Capturing Volterra’s 3000-year History

by | May 26, 2017 | Autodesk | 0 comments

Located on a hilltop in Tuscany, the city of Volterra is an archeological treasure, even by Italian standards. Its recorded history dates back almost 3000 years, when Etruscan craftsman used locally-mined alabaster to carve funerary urns and sarcophagi. It is one of the few cities that still has significant structures from the Etruscan, Roman, and Medieval periods. The Etruscan walls that originally surrounded the town were largely rebuilt or replaced in the Medieval period, but one of the Etruscan gates is still completely intact, and is one of only two such structures in Italy. Other important archaeological and historical sites include remains of a Roman amphitheater and baths, as well as many fine medieval structures such as the town square, city hall, and baptistery. To scan and capture this important site was an important step for the residents of Volterra and others invested in its historic preservation.

Drone Photo of Volterra province from above, overlooking town square - Autodesk ReCap

Technological Innovation Accelerates Historic Preservation

In October 2016, an international team of architects, engineers, historians, and students participated in a two-week project to digitally capture key sites in Volterra, as well as the walled-in portion of the city itself. Led by Autodesk, Case Technologies, and the Volterra-Detroit Foundation, the group used Faro laser scanners and camera-mounted 3DR drones to capture the sites.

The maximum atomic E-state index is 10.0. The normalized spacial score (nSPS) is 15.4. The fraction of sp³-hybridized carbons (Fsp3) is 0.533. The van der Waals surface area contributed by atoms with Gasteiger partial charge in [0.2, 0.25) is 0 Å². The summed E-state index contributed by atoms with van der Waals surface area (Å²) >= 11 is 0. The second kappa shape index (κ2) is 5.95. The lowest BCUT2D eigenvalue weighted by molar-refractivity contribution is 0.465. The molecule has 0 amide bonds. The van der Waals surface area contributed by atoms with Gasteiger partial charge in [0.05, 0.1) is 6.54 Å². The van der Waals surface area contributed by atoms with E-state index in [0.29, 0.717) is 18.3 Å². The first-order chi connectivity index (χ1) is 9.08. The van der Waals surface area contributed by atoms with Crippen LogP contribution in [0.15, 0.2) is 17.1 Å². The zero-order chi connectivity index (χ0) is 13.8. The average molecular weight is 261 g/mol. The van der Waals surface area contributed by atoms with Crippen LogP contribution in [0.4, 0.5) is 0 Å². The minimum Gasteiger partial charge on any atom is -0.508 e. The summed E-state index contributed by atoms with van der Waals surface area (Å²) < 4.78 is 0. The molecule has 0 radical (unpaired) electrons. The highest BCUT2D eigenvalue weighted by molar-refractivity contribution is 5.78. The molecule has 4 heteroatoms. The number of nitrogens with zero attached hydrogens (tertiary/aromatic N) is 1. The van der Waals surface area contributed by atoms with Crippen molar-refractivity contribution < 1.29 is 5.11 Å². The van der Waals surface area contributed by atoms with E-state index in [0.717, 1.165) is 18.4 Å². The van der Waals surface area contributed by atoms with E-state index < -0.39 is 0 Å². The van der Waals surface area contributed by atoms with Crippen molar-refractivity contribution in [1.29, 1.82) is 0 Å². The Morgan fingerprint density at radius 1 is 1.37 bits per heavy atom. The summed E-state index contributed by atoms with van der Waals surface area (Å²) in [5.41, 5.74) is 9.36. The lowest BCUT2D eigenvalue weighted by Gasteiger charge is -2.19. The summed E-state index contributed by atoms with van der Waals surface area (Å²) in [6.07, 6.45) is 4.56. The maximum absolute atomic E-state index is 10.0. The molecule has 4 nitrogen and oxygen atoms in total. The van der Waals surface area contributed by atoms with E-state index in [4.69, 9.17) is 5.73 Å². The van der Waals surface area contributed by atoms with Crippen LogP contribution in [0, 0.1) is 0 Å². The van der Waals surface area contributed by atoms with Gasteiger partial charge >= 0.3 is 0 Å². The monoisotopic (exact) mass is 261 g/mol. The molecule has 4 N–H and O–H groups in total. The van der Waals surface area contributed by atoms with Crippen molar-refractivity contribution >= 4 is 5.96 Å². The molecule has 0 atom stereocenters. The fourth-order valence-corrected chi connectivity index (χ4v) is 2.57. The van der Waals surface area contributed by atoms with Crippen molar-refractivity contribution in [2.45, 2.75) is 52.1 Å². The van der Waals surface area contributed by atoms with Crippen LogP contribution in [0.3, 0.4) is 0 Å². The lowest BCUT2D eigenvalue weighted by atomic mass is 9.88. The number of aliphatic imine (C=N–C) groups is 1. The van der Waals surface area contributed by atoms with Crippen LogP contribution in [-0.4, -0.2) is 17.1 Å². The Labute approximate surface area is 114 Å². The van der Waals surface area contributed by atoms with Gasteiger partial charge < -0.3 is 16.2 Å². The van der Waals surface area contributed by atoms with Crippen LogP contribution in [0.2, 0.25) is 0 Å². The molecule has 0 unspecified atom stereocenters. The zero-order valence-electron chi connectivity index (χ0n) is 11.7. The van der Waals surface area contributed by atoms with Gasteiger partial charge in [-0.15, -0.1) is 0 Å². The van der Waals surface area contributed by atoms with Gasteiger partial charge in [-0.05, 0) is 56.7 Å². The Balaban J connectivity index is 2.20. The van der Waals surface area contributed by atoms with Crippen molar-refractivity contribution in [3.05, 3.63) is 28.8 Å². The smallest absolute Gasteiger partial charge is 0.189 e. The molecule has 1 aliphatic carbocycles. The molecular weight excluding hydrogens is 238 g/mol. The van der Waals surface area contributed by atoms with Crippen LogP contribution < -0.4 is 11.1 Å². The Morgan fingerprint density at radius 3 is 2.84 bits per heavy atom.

This reality-captured data was then processed in ReCap, using its photogrammetry and laser scanning technology to create 3D point clouds that very accurately represent the sites. The point cloud models were combined with GIS data of the surrounding topography and roads to create 3D models of the sites presented in the context of the surrounding city and landscape.

With Building Information Modeling (BIM), they were able to create detailed 3D models complete with architectural features of these historic buildings. The team imported some of the point cloud models into Revit, and used that data as a backdrop for their modeling efforts. The result model can be used by the City of Volterra and the Volterra-Detroit Foundation for maintenance and future restoration projects.

The last phase of the project included the use of high-resolution digital cameras to capture some of the city’s important architectural features, as well as the ancient artwork and sculptures in its museums. The team used ReCap and ReMake to turn these images into high-definition 3D meshes and point cloud models. These models will be used to create virtual online exhibits and can even 3D printed to make replicas for research and conservation.

This reality capture effort was also important for the residents of Volterra, who are working to have the city become a UNESCO world heritage site. The 3D models and virtual exhibit could be used to support this effort and the UNESCO application process.

Footage of 3D models of the historic site, created from drone photography in Autodesk ReCap.

Footage of 3D model from drone photography of Volterra for historic preservation, made with Autodesk ReCap Pro

All video footage Courtesy of Autodesk, Inc. and Volterra-Detroit Foundation.

By Esther Dsouza

In addition to personnel from Autodesk, Case Technologies, and Volterra-Detroit Foundation, the project team included individuals from Civil and Environmental Consultants, Paul F. Aubin Consulting Services, The Beck Group, and CanFly Drones.